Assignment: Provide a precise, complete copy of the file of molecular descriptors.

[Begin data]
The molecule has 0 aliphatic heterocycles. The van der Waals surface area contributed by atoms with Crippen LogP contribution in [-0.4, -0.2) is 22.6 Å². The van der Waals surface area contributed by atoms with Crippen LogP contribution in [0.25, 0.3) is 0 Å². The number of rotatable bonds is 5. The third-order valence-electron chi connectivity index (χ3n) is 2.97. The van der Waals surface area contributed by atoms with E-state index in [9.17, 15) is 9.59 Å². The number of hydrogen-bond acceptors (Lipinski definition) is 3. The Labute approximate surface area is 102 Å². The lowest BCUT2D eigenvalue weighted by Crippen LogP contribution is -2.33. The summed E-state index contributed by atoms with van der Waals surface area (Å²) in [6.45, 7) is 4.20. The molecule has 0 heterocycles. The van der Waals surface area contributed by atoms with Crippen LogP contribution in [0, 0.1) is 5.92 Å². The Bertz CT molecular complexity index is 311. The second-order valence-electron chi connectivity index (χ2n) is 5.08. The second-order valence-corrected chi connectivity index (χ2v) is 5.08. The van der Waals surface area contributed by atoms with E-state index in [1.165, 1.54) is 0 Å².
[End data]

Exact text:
The molecule has 0 aliphatic heterocycles. The van der Waals surface area contributed by atoms with Crippen LogP contribution in [-0.4, -0.2) is 22.6 Å². The van der Waals surface area contributed by atoms with Crippen LogP contribution in [0.25, 0.3) is 0 Å². The number of rotatable bonds is 5. The third-order valence-electron chi connectivity index (χ3n) is 2.97. The van der Waals surface area contributed by atoms with E-state index in [9.17, 15) is 9.59 Å². The number of hydrogen-bond acceptors (Lipinski definition) is 3. The Labute approximate surface area is 102 Å². The lowest BCUT2D eigenvalue weighted by Crippen LogP contribution is -2.33. The summed E-state index contributed by atoms with van der Waals surface area (Å²) in [6.45, 7) is 4.20. The molecule has 0 heterocycles. The van der Waals surface area contributed by atoms with Crippen LogP contribution in [0, 0.1) is 5.92 Å². The Bertz CT molecular complexity index is 311. The second-order valence-electron chi connectivity index (χ2n) is 5.08. The second-order valence-corrected chi connectivity index (χ2v) is 5.08. The van der Waals surface area contributed by atoms with E-state index in [1.165, 1.54) is 0 Å².